Fubgangers are greasy, at least from the perspective of cars: they run cross and transverse confused, look rare and show intended directional chants. On main hubs where the traffic streams of vehicles and passers-by are separated from each other and the Fubganger crosses the road only to particularly marked places, this is still a reasonable regulation.
In "Shared Spaces" against where all road users share a flat parts, without floor markers or traffic signs, the matter becomes harder. French researchers have now examined how autonomous vehicles can move safely in such a Kuddelmuddel.
Challenge for shared spaces
The concept of Shared Space has become quieter in recent years. It contradicts the focus of transport planning established for decades of transport planning on the needs of traffic and also requires a significant rethinking from the Fubgangern, as they have to pay attention to the traffic situation around the traffic situation.
In your contribution to the conference Aamas (Autonomous Agents and MultiAgent Systems), the four scientists around Manon Predhumeau (Universite Grenoble Alpes) refer to studies that have observed a reduction in accident numbers in Shared Spaces. For autonomous vehicles, however, such an environment is a special challenge due to the varied movement possibilities of the main road users who pursue them in the project Hianic (Human Inspired Autonomous Navigation in Crowds).
Social Force Model Combined with Decision Model
To model the movements of the Fubganger in a Shared Space, Predhumeau and their colleagues turn themselves on the Social Force Model. The motivations of the individual agents are considered as physical force: from the goal they seek, an attraction is based on obstacles on the way against the course. However, this model KONNE can only capture distant interactions with other road users, explain the researchers.
Therefore, it is therefore combined with a decision model that controls the reactions to immediately threatening collisions: Dodge when a vehicle comes from the front or back, stop or accelerate when it comes from the side. In addition, it applies to the group behavior to take into account. Many fubgangers did not move alone, but in groups, which is why another force must be introduced must, which considers such groups.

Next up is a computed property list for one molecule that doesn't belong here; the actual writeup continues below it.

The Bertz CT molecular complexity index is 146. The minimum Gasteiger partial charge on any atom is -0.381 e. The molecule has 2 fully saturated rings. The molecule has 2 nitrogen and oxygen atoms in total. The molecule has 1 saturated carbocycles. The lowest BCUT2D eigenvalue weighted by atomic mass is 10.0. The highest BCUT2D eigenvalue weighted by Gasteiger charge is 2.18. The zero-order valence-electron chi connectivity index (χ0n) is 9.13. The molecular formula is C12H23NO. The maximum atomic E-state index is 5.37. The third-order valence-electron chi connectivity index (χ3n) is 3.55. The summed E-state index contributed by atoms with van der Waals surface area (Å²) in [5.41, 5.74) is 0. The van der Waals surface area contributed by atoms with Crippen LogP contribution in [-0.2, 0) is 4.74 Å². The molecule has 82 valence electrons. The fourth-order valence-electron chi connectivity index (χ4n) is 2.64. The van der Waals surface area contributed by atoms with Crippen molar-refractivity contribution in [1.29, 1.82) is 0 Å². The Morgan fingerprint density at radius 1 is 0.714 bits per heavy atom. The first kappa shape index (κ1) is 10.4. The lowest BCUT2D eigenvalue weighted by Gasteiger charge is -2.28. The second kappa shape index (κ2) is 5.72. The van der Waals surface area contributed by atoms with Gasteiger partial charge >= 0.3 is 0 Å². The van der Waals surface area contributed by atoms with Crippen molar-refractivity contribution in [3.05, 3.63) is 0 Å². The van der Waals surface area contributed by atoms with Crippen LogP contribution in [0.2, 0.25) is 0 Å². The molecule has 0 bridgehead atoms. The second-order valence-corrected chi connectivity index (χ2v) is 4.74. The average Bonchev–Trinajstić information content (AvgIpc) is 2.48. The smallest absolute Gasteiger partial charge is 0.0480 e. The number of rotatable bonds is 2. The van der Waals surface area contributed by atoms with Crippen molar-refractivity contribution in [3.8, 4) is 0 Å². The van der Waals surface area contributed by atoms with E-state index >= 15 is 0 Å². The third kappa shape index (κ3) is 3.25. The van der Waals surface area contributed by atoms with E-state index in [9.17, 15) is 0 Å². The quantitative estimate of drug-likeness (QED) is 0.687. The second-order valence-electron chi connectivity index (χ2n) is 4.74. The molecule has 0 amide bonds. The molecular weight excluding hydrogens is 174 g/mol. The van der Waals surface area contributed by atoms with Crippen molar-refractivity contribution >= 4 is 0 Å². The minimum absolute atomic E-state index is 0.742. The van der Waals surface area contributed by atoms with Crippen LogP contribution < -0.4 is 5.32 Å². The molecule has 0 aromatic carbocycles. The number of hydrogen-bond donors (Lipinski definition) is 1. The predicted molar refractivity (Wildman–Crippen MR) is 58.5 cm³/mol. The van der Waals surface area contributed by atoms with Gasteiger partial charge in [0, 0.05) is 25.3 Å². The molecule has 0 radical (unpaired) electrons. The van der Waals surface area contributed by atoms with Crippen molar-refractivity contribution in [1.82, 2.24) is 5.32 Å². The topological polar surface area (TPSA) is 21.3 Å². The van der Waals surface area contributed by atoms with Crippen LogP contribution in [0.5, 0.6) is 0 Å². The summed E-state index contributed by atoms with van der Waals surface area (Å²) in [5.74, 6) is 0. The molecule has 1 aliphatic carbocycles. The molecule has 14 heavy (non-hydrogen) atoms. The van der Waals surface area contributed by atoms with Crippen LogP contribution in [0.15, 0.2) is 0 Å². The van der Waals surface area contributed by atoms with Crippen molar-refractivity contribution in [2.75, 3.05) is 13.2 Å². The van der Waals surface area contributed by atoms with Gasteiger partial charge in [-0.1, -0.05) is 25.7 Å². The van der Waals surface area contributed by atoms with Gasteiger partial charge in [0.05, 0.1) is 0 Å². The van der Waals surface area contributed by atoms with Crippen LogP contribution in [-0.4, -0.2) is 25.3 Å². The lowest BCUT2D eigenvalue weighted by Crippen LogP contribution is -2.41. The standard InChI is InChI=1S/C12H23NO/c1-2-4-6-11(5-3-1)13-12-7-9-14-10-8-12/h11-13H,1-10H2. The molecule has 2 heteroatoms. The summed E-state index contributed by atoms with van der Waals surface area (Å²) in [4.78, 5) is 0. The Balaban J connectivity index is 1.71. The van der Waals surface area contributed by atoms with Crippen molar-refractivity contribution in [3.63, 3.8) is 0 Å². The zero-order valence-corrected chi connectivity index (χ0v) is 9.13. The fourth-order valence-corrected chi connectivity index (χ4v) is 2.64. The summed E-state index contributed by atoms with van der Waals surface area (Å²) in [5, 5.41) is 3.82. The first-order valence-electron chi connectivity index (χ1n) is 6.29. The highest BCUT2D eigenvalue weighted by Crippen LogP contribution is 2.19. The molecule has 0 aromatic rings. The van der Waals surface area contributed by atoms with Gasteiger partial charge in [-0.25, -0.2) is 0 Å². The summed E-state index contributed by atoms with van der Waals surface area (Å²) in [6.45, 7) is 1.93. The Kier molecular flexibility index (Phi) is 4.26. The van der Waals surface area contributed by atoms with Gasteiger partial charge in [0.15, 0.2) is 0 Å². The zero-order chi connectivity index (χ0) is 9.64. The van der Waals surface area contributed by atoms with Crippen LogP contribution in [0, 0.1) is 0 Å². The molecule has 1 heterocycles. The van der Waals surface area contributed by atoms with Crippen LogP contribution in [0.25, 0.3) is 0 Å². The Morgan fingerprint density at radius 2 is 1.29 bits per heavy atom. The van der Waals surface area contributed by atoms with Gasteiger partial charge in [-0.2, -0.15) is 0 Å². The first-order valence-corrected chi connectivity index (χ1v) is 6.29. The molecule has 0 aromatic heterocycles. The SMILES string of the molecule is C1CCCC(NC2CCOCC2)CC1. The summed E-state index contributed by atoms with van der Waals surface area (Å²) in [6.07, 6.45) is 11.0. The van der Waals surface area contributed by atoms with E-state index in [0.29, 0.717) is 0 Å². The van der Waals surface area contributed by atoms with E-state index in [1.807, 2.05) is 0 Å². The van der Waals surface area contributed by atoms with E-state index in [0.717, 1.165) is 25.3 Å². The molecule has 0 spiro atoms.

The comparison with real observed movements of Fubgangern showed that this hybrid model of their behavior simulated better than the pure social force model. So it could capture certain behaviors that escaped the Social Force Model: Race to cross the way from the vehicle’s nearby; Stop to stand by; stay together in the group, while the vehicle pass by.
Changes in the behavior of the Fubganger
For the course of course, the researchers want the parameters of the model (preferred running speed, safety chip, perceptual zones, etc.Refine and increase the diversitat of the individual agents and groups. They give concern that there are little observation data for traffic in Shared Spaces so far. In addition, the behavior of Fubgangern changed, the more she changed to autonomous vehicles, how the vehicles in turn will be adapted to the Fubganger. To what extent the model presented here can help an autonomous vehicle to safely navigate through unstructured crowds, should first be tested in simulations in a next step.